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Conflicting expectations on carbon dioxide utilisation

Palm, Ellen LU and Nikoleris, Alexandra LU (2021) In Technology Analysis and Strategic Management 33(2). p.217-228
Abstract

To utilise carbon dioxide as a resource rather than treating it only as a polluting greenhouse gas is gaining increased attention. Expectations on the future capabilities of technologies that could make utilisation of carbon dioxide possible are currently raised in scientific literature. These are in important ways shaping the development process by defining what is possible and desirable to develop. Building on sociology of expectations, we show how some of these expectations are in conflict. The most notable expectation of carbon dioxide utilisation is that it will contribute to mitigation of climate change, but at the same time there are conflicting expectations regarding suitable applications, requirements on feedstock and energy... (More)

To utilise carbon dioxide as a resource rather than treating it only as a polluting greenhouse gas is gaining increased attention. Expectations on the future capabilities of technologies that could make utilisation of carbon dioxide possible are currently raised in scientific literature. These are in important ways shaping the development process by defining what is possible and desirable to develop. Building on sociology of expectations, we show how some of these expectations are in conflict. The most notable expectation of carbon dioxide utilisation is that it will contribute to mitigation of climate change, but at the same time there are conflicting expectations regarding suitable applications, requirements on feedstock and energy use, and how the concept should be framed in relation to other technologies. These conflicting expectations show how different types of actions are encouraged, and how technologies related to seemingly similar goals could result in very different levels of greenhouse gas emissions and thereby climate change impact.

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author
and
organization
publishing date
type
Contribution to journal
publication status
published
subject
keywords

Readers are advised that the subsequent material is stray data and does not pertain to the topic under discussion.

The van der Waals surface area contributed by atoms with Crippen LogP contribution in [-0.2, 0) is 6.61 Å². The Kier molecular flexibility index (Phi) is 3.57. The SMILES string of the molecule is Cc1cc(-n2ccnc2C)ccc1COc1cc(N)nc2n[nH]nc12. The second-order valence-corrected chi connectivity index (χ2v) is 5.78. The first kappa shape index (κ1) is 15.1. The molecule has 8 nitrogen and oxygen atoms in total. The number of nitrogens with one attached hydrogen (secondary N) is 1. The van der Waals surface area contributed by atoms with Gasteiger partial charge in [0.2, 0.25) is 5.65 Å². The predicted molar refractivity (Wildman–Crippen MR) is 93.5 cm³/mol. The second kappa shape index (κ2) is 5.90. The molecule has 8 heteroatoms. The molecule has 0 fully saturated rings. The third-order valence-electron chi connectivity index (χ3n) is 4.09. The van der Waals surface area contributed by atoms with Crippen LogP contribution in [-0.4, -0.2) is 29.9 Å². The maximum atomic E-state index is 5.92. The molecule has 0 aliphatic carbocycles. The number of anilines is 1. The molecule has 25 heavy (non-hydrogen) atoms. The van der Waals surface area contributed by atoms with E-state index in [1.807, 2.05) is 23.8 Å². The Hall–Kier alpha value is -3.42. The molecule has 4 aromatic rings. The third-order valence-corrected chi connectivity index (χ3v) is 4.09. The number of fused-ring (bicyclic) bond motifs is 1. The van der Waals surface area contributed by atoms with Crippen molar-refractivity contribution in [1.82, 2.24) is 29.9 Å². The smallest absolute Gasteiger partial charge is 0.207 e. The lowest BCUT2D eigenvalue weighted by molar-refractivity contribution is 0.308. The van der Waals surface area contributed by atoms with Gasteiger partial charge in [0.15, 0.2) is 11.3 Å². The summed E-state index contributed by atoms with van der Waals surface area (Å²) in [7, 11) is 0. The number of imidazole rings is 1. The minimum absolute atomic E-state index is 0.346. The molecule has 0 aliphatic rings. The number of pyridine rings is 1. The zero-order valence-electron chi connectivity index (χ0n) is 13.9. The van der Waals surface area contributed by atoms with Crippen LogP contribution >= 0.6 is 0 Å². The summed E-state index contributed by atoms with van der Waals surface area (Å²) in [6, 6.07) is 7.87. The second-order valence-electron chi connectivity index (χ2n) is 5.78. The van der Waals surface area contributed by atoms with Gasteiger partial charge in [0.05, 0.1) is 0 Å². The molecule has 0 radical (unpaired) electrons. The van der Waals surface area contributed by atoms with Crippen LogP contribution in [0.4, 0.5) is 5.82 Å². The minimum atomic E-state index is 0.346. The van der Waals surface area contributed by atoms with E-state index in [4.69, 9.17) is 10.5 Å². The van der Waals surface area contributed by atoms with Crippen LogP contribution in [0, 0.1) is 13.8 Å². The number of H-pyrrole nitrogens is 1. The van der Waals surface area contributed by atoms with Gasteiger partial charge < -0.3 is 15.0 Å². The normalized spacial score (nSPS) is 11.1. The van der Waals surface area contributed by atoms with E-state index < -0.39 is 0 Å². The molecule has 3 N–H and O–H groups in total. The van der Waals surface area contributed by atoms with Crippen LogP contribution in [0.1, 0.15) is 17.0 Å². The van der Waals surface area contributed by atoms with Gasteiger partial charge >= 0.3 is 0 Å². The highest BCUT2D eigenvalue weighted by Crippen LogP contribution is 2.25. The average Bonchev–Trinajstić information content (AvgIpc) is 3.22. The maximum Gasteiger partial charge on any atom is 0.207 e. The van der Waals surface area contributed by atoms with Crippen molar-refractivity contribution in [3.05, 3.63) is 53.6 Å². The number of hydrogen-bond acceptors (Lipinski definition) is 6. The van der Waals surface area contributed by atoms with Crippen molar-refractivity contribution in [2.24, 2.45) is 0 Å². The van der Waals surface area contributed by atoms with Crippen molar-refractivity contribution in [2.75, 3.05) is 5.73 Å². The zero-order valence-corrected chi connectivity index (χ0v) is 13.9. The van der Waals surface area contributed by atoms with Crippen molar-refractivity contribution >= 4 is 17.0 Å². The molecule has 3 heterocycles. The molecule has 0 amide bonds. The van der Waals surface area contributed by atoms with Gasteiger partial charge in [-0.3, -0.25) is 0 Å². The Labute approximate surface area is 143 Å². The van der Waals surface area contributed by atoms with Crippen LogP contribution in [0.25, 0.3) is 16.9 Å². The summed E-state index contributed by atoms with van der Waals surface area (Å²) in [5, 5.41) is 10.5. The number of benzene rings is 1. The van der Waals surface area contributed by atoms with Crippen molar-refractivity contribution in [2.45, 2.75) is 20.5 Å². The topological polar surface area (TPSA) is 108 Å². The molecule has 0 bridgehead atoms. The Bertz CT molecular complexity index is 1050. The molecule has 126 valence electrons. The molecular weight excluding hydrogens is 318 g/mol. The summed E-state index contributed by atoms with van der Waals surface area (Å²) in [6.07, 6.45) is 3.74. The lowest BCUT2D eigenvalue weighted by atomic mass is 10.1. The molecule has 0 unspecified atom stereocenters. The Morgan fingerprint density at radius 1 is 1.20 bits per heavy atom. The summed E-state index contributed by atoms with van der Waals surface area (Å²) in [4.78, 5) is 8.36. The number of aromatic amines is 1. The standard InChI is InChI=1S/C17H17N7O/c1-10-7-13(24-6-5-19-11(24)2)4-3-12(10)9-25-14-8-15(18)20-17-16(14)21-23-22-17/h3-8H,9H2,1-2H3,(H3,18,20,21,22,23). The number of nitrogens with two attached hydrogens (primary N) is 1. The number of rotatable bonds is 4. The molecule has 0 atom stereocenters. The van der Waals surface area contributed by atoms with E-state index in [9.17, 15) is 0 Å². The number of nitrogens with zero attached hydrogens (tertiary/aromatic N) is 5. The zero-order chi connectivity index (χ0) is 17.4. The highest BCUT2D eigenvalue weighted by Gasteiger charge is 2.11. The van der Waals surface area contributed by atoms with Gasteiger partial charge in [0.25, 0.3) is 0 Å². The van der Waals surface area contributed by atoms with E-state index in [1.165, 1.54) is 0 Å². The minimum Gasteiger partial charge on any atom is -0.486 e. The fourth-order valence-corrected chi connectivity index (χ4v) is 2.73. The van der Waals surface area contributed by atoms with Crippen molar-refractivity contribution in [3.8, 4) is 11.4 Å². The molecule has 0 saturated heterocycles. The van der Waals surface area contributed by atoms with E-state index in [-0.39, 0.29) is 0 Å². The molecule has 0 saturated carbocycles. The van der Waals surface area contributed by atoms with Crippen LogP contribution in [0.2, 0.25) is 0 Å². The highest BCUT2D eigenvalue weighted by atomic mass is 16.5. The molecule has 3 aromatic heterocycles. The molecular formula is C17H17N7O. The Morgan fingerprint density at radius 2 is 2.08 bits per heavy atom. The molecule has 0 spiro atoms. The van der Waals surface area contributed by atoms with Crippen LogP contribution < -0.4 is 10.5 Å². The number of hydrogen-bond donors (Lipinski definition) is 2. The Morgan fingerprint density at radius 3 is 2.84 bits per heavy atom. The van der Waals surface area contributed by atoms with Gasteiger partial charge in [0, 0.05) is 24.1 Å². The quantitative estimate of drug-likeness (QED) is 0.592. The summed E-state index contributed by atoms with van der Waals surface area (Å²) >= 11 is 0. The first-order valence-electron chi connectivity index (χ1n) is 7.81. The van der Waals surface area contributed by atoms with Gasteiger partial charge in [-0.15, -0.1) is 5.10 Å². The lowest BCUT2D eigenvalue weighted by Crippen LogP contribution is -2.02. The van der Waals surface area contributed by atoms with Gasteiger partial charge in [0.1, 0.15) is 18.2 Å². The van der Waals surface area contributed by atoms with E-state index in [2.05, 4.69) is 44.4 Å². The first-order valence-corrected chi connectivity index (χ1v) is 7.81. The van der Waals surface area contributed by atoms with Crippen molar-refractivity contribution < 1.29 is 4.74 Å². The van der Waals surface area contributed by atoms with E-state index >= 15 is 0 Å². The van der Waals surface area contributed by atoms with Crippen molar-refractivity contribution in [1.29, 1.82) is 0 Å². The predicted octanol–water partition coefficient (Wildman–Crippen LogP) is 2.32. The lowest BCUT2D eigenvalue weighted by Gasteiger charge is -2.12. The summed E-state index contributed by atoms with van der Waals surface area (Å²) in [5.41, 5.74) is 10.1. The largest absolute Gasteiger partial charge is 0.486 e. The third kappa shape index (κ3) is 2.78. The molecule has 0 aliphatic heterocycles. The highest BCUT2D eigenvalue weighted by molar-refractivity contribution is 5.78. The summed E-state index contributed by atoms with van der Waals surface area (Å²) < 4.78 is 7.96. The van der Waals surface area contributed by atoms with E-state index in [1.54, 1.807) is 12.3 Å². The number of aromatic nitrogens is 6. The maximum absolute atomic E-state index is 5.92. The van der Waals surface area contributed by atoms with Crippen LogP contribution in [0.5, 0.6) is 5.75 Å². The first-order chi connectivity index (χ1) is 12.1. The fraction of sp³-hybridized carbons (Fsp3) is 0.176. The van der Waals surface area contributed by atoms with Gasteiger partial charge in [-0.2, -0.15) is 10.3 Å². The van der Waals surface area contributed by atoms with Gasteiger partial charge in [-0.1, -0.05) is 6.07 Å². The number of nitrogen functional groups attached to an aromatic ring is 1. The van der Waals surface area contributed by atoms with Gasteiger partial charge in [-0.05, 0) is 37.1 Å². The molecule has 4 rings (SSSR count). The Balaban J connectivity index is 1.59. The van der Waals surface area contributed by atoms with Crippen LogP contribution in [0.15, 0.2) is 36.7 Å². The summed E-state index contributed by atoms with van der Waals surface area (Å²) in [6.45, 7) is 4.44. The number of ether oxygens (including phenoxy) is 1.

carbon dioxide utilisation, climate change mitigation, conflict, Expectations
in
Technology Analysis and Strategic Management
volume
33
issue
2
pages
217 - 228
publisher
Taylor & Francis
external identifiers
  • scopus:85089781114
ISSN
0953-7325
DOI
10.1080/09537325.2020.1810225
language
English
LU publication?
yes
id
2918058b-5c85-4111-b423-3dff5c3aaa80
date added to LUP
2020-09-07 13:09:51
date last changed
2021-04-16 15:43:08
@article{2918058b-5c85-4111-b423-3dff5c3aaa80,
  abstract     = {<p>To utilise carbon dioxide as a resource rather than treating it only as a polluting greenhouse gas is gaining increased attention. Expectations on the future capabilities of technologies that could make utilisation of carbon dioxide possible are currently raised in scientific literature. These are in important ways shaping the development process by defining what is possible and desirable to develop. Building on sociology of expectations, we show how some of these expectations are in conflict. The most notable expectation of carbon dioxide utilisation is that it will contribute to mitigation of climate change, but at the same time there are conflicting expectations regarding suitable applications, requirements on feedstock and energy use, and how the concept should be framed in relation to other technologies. These conflicting expectations show how different types of actions are encouraged, and how technologies related to seemingly similar goals could result in very different levels of greenhouse gas emissions and thereby climate change impact.</p>},
  author       = {Palm, Ellen and Nikoleris, Alexandra},
  issn         = {0953-7325},
  language     = {eng},
  number       = {2},
  pages        = {217--228},
  publisher    = {Taylor & Francis},
  series       = {Technology Analysis and Strategic Management},
  title        = {Conflicting expectations on carbon dioxide utilisation},
  url          = {http://dx.doi.org/10.1080/09537325.2020.1810225},
  doi          = {10.1080/09537325.2020.1810225},
  volume       = {33},
  year         = {2021},
}